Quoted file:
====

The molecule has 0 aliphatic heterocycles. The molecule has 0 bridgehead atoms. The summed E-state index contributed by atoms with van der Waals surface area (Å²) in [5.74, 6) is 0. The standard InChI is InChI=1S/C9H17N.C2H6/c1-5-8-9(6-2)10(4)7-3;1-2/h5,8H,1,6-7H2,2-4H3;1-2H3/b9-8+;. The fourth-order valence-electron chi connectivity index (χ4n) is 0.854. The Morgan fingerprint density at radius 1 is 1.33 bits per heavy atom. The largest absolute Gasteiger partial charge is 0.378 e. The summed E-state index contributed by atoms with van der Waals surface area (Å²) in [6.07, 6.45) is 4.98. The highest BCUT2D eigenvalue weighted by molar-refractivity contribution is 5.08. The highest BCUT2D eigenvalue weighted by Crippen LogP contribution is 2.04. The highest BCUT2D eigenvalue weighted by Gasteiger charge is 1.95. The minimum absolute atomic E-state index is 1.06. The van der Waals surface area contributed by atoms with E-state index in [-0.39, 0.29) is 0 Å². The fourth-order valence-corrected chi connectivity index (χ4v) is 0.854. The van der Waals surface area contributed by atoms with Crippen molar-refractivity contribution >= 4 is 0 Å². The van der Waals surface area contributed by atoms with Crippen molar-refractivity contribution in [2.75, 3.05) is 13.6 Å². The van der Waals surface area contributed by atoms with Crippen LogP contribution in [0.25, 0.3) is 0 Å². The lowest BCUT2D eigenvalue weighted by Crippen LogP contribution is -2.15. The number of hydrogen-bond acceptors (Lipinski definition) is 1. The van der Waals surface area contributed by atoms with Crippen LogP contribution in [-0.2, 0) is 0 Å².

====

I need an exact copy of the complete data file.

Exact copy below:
The molecule has 0 aliphatic heterocycles. The molecule has 0 bridgehead atoms. The summed E-state index contributed by atoms with van der Waals surface area (Å²) in [5.74, 6) is 0. The standard InChI is InChI=1S/C9H17N.C2H6/c1-5-8-9(6-2)10(4)7-3;1-2/h5,8H,1,6-7H2,2-4H3;1-2H3/b9-8+;. The fourth-order valence-electron chi connectivity index (χ4n) is 0.854. The Morgan fingerprint density at radius 1 is 1.33 bits per heavy atom. The largest absolute Gasteiger partial charge is 0.378 e. The summed E-state index contributed by atoms with van der Waals surface area (Å²) in [6.07, 6.45) is 4.98. The highest BCUT2D eigenvalue weighted by molar-refractivity contribution is 5.08. The highest BCUT2D eigenvalue weighted by Crippen LogP contribution is 2.04. The highest BCUT2D eigenvalue weighted by Gasteiger charge is 1.95. The minimum absolute atomic E-state index is 1.06. The van der Waals surface area contributed by atoms with E-state index in [-0.39, 0.29) is 0 Å². The fourth-order valence-corrected chi connectivity index (χ4v) is 0.854. The van der Waals surface area contributed by atoms with Crippen molar-refractivity contribution >= 4 is 0 Å². The van der Waals surface area contributed by atoms with Crippen molar-refractivity contribution in [2.75, 3.05) is 13.6 Å². The van der Waals surface area contributed by atoms with Crippen LogP contribution in [0.25, 0.3) is 0 Å². The lowest BCUT2D eigenvalue weighted by Crippen LogP contribution is -2.15. The number of hydrogen-bond acceptors (Lipinski definition) is 1. The van der Waals surface area contributed by atoms with Crippen LogP contribution in [-0.2, 0) is 0 Å².